In a remote area of the Kaokoveld, with gravel-strewn plains and dry riverbeds that draw fascinating wildlife, lies Hoanib Skeleton Coast Camp. Game drives explore this isolated area, moving along the riverbed’s narrow ribbon of vegetation, where a surprising wealth of desert-adapted animals can be found; in camp the research centre provides even more insights. The unforgiving Skeleton Coast, with its shipwreck remains and noisy colonies of Cape fur seals, is accessed either by a fascinating drive or flight, depending on the weather.
Room & Suites
Eight large en-suite tents (including one family tent) and the main area and pool look out over a wide, rugged valley that slopes down to the almost-always dry Hoanib River.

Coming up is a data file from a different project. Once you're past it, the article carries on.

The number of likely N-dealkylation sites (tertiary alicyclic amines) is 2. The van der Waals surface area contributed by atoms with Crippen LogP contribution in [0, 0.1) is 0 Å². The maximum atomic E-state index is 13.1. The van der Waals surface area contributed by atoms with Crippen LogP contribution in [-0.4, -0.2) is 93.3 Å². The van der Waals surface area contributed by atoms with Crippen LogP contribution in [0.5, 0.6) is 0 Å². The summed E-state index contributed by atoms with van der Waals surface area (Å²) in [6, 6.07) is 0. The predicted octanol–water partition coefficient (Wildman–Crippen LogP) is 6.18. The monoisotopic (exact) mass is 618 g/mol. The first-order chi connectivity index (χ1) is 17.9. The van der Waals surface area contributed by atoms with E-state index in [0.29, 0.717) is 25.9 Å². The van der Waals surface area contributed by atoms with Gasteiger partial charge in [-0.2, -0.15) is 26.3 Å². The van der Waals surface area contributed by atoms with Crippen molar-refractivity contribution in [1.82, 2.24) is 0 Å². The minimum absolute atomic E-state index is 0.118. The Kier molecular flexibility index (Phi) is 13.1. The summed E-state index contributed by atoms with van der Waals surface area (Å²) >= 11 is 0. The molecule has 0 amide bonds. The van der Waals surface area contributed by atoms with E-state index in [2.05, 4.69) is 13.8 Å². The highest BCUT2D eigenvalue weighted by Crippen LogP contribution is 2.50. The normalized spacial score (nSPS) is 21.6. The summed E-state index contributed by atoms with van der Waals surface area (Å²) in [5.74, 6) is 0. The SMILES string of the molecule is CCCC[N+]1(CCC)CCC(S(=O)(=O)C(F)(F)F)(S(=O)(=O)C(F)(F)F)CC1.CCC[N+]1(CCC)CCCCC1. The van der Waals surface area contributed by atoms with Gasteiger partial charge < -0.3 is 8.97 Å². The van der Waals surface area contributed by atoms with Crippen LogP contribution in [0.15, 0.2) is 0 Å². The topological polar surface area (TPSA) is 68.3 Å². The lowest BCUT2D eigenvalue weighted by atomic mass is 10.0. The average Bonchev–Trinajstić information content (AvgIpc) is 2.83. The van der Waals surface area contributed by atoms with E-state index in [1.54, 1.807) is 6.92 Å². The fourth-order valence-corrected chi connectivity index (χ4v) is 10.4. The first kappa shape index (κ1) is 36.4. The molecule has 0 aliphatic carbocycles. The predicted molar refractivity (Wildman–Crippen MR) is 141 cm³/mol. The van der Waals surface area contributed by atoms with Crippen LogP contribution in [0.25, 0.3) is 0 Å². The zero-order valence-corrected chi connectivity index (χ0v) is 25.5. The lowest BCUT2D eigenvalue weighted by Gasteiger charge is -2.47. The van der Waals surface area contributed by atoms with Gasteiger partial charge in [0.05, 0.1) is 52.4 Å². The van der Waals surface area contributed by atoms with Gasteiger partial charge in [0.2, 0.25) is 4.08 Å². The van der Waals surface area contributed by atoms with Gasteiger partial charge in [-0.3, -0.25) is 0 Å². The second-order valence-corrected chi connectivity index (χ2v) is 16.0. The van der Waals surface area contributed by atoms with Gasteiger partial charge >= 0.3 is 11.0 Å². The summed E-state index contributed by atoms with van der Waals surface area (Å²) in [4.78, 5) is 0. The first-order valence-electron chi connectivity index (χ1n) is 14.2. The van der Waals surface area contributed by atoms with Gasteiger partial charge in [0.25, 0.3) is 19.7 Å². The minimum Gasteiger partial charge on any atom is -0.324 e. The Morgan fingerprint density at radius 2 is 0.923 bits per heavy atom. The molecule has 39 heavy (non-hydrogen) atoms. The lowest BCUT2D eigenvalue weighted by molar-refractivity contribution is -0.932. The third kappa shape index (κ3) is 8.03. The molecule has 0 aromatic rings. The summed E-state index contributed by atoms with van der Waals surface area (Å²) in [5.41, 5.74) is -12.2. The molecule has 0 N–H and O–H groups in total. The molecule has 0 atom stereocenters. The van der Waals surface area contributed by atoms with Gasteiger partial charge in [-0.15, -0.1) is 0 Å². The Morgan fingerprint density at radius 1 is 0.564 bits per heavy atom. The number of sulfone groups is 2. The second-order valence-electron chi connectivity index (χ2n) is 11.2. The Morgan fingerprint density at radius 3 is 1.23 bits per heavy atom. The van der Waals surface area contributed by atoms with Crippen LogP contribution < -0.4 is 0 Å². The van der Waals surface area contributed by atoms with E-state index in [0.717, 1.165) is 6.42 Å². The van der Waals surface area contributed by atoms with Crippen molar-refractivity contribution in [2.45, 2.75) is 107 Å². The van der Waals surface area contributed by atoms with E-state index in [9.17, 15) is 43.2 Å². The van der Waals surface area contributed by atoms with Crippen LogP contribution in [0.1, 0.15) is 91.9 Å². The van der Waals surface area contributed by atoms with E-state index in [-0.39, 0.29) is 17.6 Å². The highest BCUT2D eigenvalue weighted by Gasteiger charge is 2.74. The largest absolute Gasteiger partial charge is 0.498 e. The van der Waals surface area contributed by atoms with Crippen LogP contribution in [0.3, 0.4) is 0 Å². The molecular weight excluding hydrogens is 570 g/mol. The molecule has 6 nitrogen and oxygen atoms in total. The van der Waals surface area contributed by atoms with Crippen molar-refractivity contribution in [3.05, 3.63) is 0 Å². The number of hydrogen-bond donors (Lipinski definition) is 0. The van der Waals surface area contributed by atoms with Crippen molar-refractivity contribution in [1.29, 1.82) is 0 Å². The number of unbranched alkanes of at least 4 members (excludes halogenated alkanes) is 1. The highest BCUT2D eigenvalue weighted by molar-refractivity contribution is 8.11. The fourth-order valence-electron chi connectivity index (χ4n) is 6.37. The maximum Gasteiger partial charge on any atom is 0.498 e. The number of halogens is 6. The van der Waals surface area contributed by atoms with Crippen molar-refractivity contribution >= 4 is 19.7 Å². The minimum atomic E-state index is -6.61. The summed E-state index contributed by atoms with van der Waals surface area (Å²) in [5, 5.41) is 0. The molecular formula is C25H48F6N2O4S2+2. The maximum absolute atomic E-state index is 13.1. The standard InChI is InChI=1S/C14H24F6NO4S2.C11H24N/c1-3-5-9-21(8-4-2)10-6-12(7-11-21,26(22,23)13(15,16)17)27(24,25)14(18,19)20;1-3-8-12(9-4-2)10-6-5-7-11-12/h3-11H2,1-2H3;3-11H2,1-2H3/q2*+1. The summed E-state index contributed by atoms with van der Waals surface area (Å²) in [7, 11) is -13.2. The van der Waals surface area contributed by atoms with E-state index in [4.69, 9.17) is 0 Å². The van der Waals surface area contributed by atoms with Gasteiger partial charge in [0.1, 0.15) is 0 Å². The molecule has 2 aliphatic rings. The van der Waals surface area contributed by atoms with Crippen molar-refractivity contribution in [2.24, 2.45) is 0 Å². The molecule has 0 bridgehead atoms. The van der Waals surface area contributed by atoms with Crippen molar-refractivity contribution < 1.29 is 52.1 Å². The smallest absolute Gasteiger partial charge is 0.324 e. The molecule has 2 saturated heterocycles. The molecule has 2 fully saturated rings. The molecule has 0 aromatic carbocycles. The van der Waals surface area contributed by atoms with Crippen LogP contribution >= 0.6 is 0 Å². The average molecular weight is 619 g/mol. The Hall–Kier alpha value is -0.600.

Wildlife at Hoanib Skeleton Coast
Hoanib Skeleton Coast’s location – close to the Skeleton Coast and within the true Namib Desert – is home to a rich diversity of wildlife, boasting the Kaokoveld’s best viewing of desert-adapted wildlife and access to vast, remote and isolated wilderness. Almost miraculously it seems, in this stark environment, enormous elephant thrive along with giraffe, lion and brown hyaena. Gemsbok (oryx), springbok, steenbok, scrub hare, and inquisitive ground squirrel are also seen. Entirely different to the rugged mountains and valleys inland, the Skeleton Coast hosts Cape fur seals in their thousands along with black-backed jackals and brown hyaena. Birds are equally diverse, with regular endemics like Rüppell's korhaan, Benguela long-billed lark and lark-like bunting. Towards the coast, the bird community changes and tractrac chat can be seen, as well as jaegers and skuas found around the seal colonies.